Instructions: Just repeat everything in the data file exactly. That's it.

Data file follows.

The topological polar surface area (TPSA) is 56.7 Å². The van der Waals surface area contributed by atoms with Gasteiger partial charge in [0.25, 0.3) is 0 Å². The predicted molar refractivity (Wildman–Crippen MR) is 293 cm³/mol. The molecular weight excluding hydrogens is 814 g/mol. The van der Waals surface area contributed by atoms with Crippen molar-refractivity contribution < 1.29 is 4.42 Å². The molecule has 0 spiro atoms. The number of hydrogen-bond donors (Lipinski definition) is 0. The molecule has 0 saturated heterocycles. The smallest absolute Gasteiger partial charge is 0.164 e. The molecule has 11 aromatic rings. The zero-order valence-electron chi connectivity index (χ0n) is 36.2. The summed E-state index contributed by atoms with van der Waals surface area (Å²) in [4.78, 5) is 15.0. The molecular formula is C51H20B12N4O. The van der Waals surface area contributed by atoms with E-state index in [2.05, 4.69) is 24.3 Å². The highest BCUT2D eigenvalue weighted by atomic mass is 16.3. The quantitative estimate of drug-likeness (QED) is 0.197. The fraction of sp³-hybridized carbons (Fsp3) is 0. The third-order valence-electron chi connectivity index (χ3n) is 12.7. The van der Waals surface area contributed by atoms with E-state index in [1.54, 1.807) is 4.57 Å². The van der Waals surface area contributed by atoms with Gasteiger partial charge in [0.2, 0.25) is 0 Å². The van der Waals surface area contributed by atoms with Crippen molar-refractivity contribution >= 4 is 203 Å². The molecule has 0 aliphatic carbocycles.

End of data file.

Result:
The topological polar surface area (TPSA) is 56.7 Å². The van der Waals surface area contributed by atoms with Gasteiger partial charge in [0.25, 0.3) is 0 Å². The predicted molar refractivity (Wildman–Crippen MR) is 293 cm³/mol. The molecular weight excluding hydrogens is 814 g/mol. The van der Waals surface area contributed by atoms with Crippen molar-refractivity contribution < 1.29 is 4.42 Å². The molecule has 0 spiro atoms. The number of hydrogen-bond donors (Lipinski definition) is 0. The molecule has 0 saturated heterocycles. The smallest absolute Gasteiger partial charge is 0.164 e. The molecule has 11 aromatic rings. The zero-order valence-electron chi connectivity index (χ0n) is 36.2. The summed E-state index contributed by atoms with van der Waals surface area (Å²) in [4.78, 5) is 15.0. The molecular formula is C51H20B12N4O. The van der Waals surface area contributed by atoms with E-state index in [2.05, 4.69) is 24.3 Å². The highest BCUT2D eigenvalue weighted by atomic mass is 16.3. The quantitative estimate of drug-likeness (QED) is 0.197. The fraction of sp³-hybridized carbons (Fsp3) is 0. The third-order valence-electron chi connectivity index (χ3n) is 12.7. The van der Waals surface area contributed by atoms with E-state index in [1.54, 1.807) is 4.57 Å². The van der Waals surface area contributed by atoms with Gasteiger partial charge in [0.2, 0.25) is 0 Å². The van der Waals surface area contributed by atoms with Crippen molar-refractivity contribution >= 4 is 203 Å². The molecule has 0 aliphatic carbocycles.